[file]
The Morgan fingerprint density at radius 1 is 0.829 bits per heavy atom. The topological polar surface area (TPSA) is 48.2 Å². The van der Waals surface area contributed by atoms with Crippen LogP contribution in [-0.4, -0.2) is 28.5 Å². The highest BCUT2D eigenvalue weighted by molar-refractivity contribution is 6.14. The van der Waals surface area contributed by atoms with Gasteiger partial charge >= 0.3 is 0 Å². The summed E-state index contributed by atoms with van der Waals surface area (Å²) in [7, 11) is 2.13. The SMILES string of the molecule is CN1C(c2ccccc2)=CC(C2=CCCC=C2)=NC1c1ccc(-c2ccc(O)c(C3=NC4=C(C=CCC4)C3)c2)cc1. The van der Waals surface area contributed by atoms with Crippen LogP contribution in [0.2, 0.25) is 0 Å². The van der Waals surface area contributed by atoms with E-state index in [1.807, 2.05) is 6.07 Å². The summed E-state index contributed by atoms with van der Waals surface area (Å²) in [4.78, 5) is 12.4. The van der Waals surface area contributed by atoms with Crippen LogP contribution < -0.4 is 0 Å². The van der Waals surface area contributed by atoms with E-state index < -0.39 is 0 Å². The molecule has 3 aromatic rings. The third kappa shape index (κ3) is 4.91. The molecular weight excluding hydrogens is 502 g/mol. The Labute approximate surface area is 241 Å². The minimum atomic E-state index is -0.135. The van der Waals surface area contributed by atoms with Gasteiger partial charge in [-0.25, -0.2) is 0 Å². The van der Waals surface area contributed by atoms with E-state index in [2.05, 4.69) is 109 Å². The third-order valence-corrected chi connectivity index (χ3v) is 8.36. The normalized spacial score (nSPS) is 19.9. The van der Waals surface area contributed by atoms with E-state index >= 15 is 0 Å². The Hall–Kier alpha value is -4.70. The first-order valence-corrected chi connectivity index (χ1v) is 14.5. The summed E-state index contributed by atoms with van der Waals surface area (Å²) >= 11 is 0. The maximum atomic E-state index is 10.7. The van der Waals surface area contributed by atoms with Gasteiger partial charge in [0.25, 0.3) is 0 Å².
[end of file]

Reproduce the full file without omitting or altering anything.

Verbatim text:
The Morgan fingerprint density at radius 1 is 0.829 bits per heavy atom. The topological polar surface area (TPSA) is 48.2 Å². The van der Waals surface area contributed by atoms with Crippen LogP contribution in [-0.4, -0.2) is 28.5 Å². The highest BCUT2D eigenvalue weighted by molar-refractivity contribution is 6.14. The van der Waals surface area contributed by atoms with Gasteiger partial charge >= 0.3 is 0 Å². The summed E-state index contributed by atoms with van der Waals surface area (Å²) in [7, 11) is 2.13. The SMILES string of the molecule is CN1C(c2ccccc2)=CC(C2=CCCC=C2)=NC1c1ccc(-c2ccc(O)c(C3=NC4=C(C=CCC4)C3)c2)cc1. The van der Waals surface area contributed by atoms with Crippen LogP contribution in [0.2, 0.25) is 0 Å². The van der Waals surface area contributed by atoms with E-state index in [1.807, 2.05) is 6.07 Å². The summed E-state index contributed by atoms with van der Waals surface area (Å²) in [4.78, 5) is 12.4. The van der Waals surface area contributed by atoms with Crippen LogP contribution < -0.4 is 0 Å². The van der Waals surface area contributed by atoms with E-state index < -0.39 is 0 Å². The molecule has 3 aromatic rings. The third kappa shape index (κ3) is 4.91. The molecular weight excluding hydrogens is 502 g/mol. The Labute approximate surface area is 241 Å². The minimum atomic E-state index is -0.135. The van der Waals surface area contributed by atoms with Gasteiger partial charge in [-0.25, -0.2) is 0 Å². The van der Waals surface area contributed by atoms with E-state index in [2.05, 4.69) is 109 Å². The third-order valence-corrected chi connectivity index (χ3v) is 8.36. The normalized spacial score (nSPS) is 19.9. The van der Waals surface area contributed by atoms with E-state index >= 15 is 0 Å². The Hall–Kier alpha value is -4.70. The first-order valence-corrected chi connectivity index (χ1v) is 14.5. The summed E-state index contributed by atoms with van der Waals surface area (Å²) >= 11 is 0. The maximum atomic E-state index is 10.7. The van der Waals surface area contributed by atoms with Gasteiger partial charge in [0.25, 0.3) is 0 Å².